COLUMN: For Everything, a Season

Harry Caines contributes a weekly column to Harry is a resident of Logan and an alumnus of Utah State University. He can be reached via email at His column is a work of opinion, and does not reflect the views of Cache Valley Daily, the Cache Valley Media Group, or its employees. 

<em>“We had joy, we had fun,</em>

<em>We had seasons in the sun.</em>

<em>But the wine and the song,</em>

<em>Like the seasons have all gone.”</em>

—from the song “Seasons In the Sun”, by Terry Jacks.

Whenever I am considering writing about a subject in the realms of pop culture, current events, or on the subject of acceptable social mores I often ask the opinions of people that work and/or congregate near Caffe Ibis in downtown Logan. I spend quite a bit of my social time there. I find most of the employees and the daily customers to be keenly sagacious on current events. In short, I am smarter after soliciting their thoughts on these matters.

As such, when I was debating a satirical column that would lampoon the culture of pumpkin spice, I broached the subject with some people who spend at least a part of their daily routine at the intersection of Church Street and Federal Avenue. I was surprised to find that this is a subject that elicits passions on both sides. I learned that this is not a fad. Pumpkin spice is a thing.

Specifically, there were two baristas at Ibis who took umbrage with my plan. One scolded me verbally. The other gave me a look that made me believe she was going to scold me…with a mug of piping hot water. Both baristas are women.

This is what I have learned recently. An attack on Pumpkin Spice World is considered a triggering microaggression that is an embedded dog whistle of White Skin Privilege. Or something.


Apparently, if I personally criticize the premise of the over-commercialization of pumpkin spice products that now comes every autumn, it is not an exercise in snarky social commentary, but an act of hostile institutionalized sexism. And here I thought my occasional use of the word “broads” to identify women was what made me a chauvinist pig.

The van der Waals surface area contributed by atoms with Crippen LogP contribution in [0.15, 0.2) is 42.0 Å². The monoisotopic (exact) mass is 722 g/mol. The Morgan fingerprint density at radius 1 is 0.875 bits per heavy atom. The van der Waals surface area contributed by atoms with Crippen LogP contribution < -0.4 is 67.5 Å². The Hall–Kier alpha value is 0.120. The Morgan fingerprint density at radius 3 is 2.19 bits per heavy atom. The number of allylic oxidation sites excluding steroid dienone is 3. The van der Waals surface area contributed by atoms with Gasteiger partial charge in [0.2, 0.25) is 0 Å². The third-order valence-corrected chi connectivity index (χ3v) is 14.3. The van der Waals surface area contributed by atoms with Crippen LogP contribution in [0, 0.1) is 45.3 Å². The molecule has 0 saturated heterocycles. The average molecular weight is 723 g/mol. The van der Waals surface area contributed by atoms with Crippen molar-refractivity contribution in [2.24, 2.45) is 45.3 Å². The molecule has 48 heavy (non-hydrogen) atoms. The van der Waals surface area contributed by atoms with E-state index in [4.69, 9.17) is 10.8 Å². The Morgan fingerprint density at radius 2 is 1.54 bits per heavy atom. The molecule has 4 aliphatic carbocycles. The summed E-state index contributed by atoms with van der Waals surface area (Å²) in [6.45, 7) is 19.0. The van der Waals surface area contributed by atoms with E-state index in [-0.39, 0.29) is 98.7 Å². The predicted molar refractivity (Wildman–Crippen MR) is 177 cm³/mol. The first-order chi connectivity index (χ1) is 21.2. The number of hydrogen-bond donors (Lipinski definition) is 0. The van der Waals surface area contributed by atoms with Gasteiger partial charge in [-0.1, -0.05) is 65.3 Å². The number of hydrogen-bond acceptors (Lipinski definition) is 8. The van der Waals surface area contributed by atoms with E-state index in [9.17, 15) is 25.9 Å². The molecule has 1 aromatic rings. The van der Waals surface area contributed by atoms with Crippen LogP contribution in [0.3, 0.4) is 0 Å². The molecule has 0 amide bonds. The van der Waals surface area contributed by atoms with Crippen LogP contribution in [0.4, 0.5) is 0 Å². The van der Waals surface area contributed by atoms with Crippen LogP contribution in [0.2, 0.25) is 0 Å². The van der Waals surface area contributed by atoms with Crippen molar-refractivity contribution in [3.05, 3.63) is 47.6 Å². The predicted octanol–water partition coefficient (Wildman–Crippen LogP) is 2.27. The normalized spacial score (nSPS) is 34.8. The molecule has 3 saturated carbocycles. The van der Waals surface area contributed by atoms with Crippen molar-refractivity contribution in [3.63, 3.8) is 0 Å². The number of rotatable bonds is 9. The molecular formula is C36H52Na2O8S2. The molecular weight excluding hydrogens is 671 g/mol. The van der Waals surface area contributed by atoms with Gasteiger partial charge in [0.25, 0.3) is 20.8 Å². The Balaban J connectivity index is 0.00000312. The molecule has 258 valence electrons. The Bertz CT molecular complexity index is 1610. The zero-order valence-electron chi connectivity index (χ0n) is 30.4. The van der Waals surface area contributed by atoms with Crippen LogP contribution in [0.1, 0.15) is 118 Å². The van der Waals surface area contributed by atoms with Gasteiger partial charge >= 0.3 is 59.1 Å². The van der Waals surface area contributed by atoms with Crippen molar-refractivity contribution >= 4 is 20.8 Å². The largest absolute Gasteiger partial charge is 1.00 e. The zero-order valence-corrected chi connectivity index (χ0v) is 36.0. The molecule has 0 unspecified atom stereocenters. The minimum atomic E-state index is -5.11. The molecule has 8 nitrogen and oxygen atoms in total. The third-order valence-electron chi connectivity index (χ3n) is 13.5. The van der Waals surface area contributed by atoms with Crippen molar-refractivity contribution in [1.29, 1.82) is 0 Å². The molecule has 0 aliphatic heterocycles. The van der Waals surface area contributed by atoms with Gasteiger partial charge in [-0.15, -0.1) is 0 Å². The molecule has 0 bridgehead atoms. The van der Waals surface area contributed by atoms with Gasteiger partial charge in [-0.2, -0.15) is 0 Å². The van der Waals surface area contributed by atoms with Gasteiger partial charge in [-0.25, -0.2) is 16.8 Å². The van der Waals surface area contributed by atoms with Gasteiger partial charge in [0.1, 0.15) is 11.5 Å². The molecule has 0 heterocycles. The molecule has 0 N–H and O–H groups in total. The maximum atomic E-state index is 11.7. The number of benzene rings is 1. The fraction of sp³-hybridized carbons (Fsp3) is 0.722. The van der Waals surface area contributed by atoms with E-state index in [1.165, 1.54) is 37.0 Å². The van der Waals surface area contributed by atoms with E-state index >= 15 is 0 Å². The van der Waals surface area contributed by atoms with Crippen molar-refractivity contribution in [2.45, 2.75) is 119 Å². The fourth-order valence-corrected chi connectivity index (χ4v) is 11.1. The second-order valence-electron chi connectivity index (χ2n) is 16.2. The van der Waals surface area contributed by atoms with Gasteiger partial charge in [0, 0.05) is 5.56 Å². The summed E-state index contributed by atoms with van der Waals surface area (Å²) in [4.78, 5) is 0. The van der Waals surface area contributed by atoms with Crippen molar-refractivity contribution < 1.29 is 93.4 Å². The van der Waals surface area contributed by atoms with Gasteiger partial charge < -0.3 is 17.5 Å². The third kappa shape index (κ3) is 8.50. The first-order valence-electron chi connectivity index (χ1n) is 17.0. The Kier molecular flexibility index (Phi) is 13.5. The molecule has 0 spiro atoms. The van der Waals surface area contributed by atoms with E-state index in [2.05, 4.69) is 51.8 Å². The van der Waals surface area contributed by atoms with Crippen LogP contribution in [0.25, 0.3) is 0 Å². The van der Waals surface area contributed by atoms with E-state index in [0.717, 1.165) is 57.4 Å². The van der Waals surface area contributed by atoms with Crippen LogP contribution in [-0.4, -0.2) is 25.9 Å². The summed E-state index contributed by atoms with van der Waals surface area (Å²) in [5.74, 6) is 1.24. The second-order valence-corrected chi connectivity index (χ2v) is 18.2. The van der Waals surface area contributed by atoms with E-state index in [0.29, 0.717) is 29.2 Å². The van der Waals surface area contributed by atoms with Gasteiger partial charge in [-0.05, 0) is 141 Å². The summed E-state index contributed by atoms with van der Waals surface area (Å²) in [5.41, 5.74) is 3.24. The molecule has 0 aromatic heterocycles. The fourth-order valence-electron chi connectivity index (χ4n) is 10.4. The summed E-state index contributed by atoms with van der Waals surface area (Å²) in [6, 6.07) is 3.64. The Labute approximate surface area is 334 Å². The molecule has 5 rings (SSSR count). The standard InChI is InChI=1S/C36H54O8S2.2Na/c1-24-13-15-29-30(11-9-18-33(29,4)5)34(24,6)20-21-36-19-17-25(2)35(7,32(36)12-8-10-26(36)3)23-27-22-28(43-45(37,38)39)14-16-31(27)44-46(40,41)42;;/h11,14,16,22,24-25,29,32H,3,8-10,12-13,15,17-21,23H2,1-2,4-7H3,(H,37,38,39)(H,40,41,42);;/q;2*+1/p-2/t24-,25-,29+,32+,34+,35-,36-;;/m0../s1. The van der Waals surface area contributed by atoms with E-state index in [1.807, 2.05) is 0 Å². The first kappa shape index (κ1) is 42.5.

OK. I will relent on this subject. I will not excoriate pumpkin spice lattes as cliched. I will not consider pumpkin spice Oreo cookies to be a desecration of a sacred food. I will refrain from spouting off a frothy, 30 minute polemic on how pumpkin spice M&amp;M’s are an affront to the commonly held rules of decency that binds all Americans. I will respectfully decline doing a shot of pumpkin spice vodka as I hang up a “Zion Curtain” between me and the offending parties. And will do my best not to compare people who give their pooches pumpkin spice dog treats to Michael Vick.

There is one point, however, that I will not yield to avoid confrontation. And on this I bring in another favorite Cache Valley institution: the White Owl Tavern. In a social networking post The White Owl uploaded last week promoting a pumpkin-flavored beer they state, “Pumpkin spice season is here.”

Et tu, White Owl? Et tu?

First, pumpkin-flavored beer is a justifiable reason for Mormons to hate us drinkers. Secondly, does pumpkin spice have enough street cred to have its own season? What doesn’t have its own season? I saw another post from a restaurant that declared October 1st was the beginning of “Halloween season”.